Guest Contributor | Jul 29, 2020 | 0
The end of stagflation is a collapse of the system
Against the background of commercial endeavour as reflected, for instance in the Windhoek Show, the business sector at large, is beset by a spate of unresolved labour crises, fuelled in no small measure by the continuous string of nasty, high profile strikes in neighbouring South Africa.
Looking at the series of actual strikes and brewing strikes, it is easy to fall in the trap of reducing this social phenomenon to a simple matter of income versus rising living costs. We, similar to many other places in the world, are caught in a classic stagflation situation. This convoluted word indicates the condition where prices continue to rise while incomes remain static or lag behind growth in living expenses.
There are many elements to the stagflation dynamic, some of them relating to the business environment and others stemming from social conditions. The complexity of the mix is further increased by a spectrum of expectations from employees as well as employers.
Where stagflation has taken root in an economy, companies see their profits shrinking despite all efforts to counter this. Mostly due to conditions outside their control, input costs keep rising while the ability of customers to absorb these higher costs, diminishes. In conventional economic jargon this is often described as “margins under pressure”, or even by the much simpler expression of reduced profitability. But this is not the exclusive domain of corporate entities.
Private households are just as much subjected to the same eroding principle of stagflation. Incomes, although steadily rising, simply do not keep up with the price rises of consumer goods. It is also not a novelty on the African continent. During the late seventies and early eighties, it was more the rule than the exception for most Africans in almost all the economies of southern Africa. But then the explanation was relatively simple. The world has just emerged from a major contraction that followed in the wake of excessively high oil prices. As far as I can remember, this is the only other period in recent history, where most of the world found itself in a synchronised downturn. For us in Africa it had disastrous effects and the majority of African debt crises had its origin in this period.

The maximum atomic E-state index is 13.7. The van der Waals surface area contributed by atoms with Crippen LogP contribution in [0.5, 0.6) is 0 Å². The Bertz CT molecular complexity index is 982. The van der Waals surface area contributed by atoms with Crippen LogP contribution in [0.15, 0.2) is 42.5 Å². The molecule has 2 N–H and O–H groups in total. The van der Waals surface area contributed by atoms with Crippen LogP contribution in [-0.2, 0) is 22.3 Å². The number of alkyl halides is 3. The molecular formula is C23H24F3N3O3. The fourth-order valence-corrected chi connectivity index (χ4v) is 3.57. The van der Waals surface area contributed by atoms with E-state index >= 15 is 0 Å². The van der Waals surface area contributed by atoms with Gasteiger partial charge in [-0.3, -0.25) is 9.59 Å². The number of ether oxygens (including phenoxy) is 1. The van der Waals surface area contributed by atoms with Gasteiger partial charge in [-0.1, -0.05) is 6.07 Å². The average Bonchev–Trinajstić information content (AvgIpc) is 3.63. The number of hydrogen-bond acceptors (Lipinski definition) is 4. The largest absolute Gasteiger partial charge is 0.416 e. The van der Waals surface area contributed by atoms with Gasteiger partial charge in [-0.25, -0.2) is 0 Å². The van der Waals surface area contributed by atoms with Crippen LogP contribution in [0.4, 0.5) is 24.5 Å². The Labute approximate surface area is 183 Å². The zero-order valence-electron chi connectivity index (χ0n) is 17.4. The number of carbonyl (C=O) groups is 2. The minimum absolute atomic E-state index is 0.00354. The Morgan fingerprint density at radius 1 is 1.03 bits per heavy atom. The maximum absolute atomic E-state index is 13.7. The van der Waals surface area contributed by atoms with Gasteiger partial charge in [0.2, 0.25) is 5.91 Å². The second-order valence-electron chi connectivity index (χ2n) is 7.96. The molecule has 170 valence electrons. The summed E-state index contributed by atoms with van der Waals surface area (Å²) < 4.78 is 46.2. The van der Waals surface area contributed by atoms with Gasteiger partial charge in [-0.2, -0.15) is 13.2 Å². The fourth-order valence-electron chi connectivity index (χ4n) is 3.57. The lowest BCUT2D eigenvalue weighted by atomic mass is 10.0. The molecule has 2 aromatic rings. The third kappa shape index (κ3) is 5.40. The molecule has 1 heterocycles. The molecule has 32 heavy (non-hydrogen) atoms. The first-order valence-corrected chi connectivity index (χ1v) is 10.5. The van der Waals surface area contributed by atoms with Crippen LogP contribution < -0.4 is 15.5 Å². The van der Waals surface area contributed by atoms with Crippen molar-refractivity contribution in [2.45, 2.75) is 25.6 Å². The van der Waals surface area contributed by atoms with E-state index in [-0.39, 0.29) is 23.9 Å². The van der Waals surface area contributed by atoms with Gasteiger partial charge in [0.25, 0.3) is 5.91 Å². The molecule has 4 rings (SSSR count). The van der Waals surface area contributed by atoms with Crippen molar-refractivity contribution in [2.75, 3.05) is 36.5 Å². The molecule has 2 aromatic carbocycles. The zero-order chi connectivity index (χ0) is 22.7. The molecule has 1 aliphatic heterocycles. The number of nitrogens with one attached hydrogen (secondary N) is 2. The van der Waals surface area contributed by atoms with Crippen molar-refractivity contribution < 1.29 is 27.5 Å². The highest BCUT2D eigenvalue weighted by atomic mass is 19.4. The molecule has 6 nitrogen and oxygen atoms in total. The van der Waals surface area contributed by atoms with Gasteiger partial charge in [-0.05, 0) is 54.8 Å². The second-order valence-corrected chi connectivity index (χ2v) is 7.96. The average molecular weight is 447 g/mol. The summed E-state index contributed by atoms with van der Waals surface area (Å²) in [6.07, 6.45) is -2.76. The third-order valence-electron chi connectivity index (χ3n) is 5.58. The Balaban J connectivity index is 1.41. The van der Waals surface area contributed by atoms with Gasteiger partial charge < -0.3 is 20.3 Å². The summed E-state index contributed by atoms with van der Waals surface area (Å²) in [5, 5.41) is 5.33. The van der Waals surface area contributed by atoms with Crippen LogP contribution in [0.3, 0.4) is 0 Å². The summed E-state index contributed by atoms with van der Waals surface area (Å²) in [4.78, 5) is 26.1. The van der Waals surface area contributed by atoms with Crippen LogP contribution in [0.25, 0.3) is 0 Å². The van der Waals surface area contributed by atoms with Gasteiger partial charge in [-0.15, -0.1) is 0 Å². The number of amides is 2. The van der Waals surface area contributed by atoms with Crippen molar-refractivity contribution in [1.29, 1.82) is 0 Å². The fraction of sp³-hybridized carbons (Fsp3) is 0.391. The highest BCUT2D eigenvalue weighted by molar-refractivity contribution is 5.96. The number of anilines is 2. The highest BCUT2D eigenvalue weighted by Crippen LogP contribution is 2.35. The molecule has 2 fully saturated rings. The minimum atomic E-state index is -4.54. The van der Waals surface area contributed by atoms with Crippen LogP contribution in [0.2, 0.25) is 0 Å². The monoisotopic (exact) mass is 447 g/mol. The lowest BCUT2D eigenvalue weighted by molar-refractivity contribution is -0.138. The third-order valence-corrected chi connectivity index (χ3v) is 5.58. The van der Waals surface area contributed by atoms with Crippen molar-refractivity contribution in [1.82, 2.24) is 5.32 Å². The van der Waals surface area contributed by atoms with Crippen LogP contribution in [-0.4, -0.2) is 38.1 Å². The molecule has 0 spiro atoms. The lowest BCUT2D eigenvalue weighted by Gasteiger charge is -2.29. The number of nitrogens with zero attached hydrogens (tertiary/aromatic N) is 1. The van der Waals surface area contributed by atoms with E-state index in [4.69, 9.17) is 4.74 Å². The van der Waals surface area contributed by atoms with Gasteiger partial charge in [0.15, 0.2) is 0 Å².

But for most of the young generation, this series of events is far removed from today’s life. It is something that happened ‘a long time ago’ never to be repeated again. That was until four years ago when exactly the same thing happened, only now it affected entire economies and entire populations.
I believe we are going to experience serious strikes for a number of years to come. In essence, these strikes, as manifested already in the current round of labour unrest, are not materially different from any other strike anywhere else in the world, except for one major distinction. Today’s strikes are driven by a psychology still based on the good times, where companies could be forced to pay higher wages based on the simple expectation that next year, turnover and profits, will be bigger.
As one of the consequences of the financial crisis, we are now living in a world where future prospects are generally less than what they were a few years ago. I think the best way to capture this in a concise formula is by stating that, for the next decade or perhaps longer, we shall live in a world of diminished returns. Not only is this demonstrated by the almost continuous strikes, but it will become more manifest as companies post smaller and smaller profits in relation to turnover, as we progress along this curve of slower growth in profits but faster growth in input costs.
The current condition of the economy is not one of simple inflation. In an inflationary environment, the purchasing power of money is eroded, but the cake as a whole keeps growing, and everything else with it. One can describe it almost as a simple bookkeeping exercise to keep adjusting the value of all items upwards. When stagflation hits, the dynamics change fundamentally.
It is marked by upheavals and an inability to adjust. The missing ingredient is the promised growth of the future. Eventually it leads to an exhaustion of resources, either of the companies or of their employees, or both, and the system collapses.
This is what we have to keep in mind whether we are union leaders or parastatal managers.